By mid-1868 Central Pacific crews had crossed the Sierra and laid 200 miles of track and the Union Pacific had laid 700 miles over the plains.    Surveyors worked hundreds of miles ahead, while scrapers, and graders prepared about 20 miles of bed at a time, cutting ledges, blasting hills, and filling all ravines.  Workers 5-20 miles ahead dug tunnels and built high wooden trestles – the Central Pacific blasted 15 tunnels through Sierra granite using dangerous nitroglycerine.  As the two railroads traveled closer to meeting they raced to gain more miles and claim more land subsidies. Congress finally declared the meeting place to be Promontory Point, Utah, and On May 10th, 1869, two locomotive – Central Pacific’s Jupiter and Union Pacific’s No. 119 – pulled up to the one-rail gap left in the track.  After a golden spike was symbolically tapped, a final spike was driven to connect the railroads.  Central Pacific had laid 690 miles of track, and Union Pacific 1,086, crossing 1,776 miles of desert, rivers and mountains to bind together East and West.  Engraved on the Golden Spike is “May God continue the unity of our Country as this Railroad unites the two great Oceans of the World.”  That’s awesome!  The Golden Spike is now displayed at Stanford University in their museum. 
At 10:00am we stood outside the museum, next to the railroad tracks, to wait for the Union Pacific’s replica, the No. 119, to arrive.  Far away we heard the noise and steam of the engine, and the toot of the whistle, as it slowly came towards us.  It was fascinating and such a treat

At noon we got back on the road towards California.  We had to drive back through Salt Lake City to connect with the 80 freeway west– the 80 that travels through Tahoe and Sacramento to highway 12.  We will travel on this road all the way home through 3 states.  The 80 extends all the way across the northern part of the USA just like the 10 freeway in the southern US.  As we drove along we came to the famous Booneville Salt Flats of Utah right off the 80 and we pulled over to walk on it.  It was absolutely amazing.  When you look into the horizon the glare makes it look like it goes on forever and mixed with the white it can seem like water. 

We still had 6 more hours of driving through ugly Nevada, on to beautiful Lake Tahoe.  It felt like the longest drive ever . . . nothing to see and we are all ready to get home.  We worked for hours with the kids on their books and finishing all the fun facts about each state.  They worked diligently and finished them all – they were very proud!   We still have a huge amount of work to do on their books but we accomplished an enormous amount on the trip.  Hopefully it will be something that they remember forever.

We arrived at Sweet Briar in Kings Beach, Lake Tahoe at 1 am.  The parking lot had cars spread out but there was a nice small corner to park the RV in but it was extremely difficult and took us about a half hour.    But Shelley and I can do anything now after driving the RV all the way across the country and parking it in many different places.  After parking I finally stepped out of the RV and felt a huge sigh or relief . . . “We’re home!”  Tahoe is like a second home to me and there is nothing like the smell of Tahoe . . . the fresh crisp air, the pine trees, the stars . . . it’s so incredibly beautiful   It made me feel incredibly thankful that I live here and that we actually made it home to California!!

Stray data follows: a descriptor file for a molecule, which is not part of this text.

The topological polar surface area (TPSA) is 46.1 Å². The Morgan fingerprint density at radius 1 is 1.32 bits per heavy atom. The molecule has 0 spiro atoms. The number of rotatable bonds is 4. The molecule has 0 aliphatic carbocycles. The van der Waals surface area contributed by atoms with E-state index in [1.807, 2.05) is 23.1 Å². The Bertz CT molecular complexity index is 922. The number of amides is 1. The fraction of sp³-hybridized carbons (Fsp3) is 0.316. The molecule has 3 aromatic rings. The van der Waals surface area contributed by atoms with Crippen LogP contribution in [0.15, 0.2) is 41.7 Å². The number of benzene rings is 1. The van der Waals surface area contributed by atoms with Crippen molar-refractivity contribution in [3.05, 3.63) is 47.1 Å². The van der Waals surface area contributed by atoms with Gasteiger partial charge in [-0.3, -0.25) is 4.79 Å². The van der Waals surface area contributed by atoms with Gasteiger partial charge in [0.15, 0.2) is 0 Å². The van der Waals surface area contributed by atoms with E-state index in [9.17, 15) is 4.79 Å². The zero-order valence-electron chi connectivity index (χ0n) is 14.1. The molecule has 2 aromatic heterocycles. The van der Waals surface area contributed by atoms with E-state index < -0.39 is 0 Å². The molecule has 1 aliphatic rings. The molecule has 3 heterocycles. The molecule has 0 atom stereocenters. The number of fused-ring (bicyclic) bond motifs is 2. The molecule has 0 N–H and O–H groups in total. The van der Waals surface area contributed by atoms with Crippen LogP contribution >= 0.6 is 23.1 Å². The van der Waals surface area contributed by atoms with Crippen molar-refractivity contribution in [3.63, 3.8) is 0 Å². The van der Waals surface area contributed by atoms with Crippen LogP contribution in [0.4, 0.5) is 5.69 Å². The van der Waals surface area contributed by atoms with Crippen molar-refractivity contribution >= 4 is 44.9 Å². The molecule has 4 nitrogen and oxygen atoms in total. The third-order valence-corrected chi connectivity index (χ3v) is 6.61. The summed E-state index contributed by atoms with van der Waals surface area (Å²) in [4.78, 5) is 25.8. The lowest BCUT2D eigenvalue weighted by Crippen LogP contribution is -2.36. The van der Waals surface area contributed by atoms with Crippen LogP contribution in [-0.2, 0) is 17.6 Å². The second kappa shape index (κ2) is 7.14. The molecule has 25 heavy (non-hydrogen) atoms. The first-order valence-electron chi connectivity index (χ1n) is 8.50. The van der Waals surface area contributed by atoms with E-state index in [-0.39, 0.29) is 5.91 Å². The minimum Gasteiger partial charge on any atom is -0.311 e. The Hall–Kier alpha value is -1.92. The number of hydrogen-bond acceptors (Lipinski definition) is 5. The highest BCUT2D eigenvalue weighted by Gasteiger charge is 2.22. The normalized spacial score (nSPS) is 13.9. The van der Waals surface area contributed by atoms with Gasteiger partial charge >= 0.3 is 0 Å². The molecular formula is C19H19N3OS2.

May 28th:

We packed up this morning and drove back to Arches National Park so that the kids could get their Junior Ranger badges.  The lady went over everything in detail and was especially detailed about the millions of years.  The kids asked her all kinds of questions about the millions of years in relation to the Bible and the flood of Noah, but she didn’t clue in at all and kept rambling on about all the rock formations “millions of years ago."   The kids were frustrated that she didn't listen but I told them that they planted a seed of thought in her heart and who knows what God will do with it.   It's hard to impact many of the people who don't know anything else except evolution, and they have no desire to listen or read anything.  They are stubborn and their hearts are hard.

Onward to Salt Lake City, again through the land of nothingness!  I’m telling you that the southern end of Colorado and Utah are ugly!!   

We drove for 3 hours of plain terrain, and then suddenly there were mountains . . . even mountains with snow.  I was strange that the terrain changed so quickly.  It actually became beautiful, with mountains, streams, and a cliff-side train track.   Although, I knew we were still in barren land when we drove past the biggest wind powered generators that I have ever seen.  
Finally we arrived in Salt Lake City and drove downtown.  We were curious to see  the Mormon temple and square.   I had no idea that it was actually the whole downtown.  We drove down the main street and pulled over to the sidewalk.  All around us were “Latter Day Saints” buildings and the main tabernacle.  I actually felt chills go up my spine and thought, “should I really be here?”  Then I decided that we needed to pray for the Lords protection and wisdom as we walked around the area.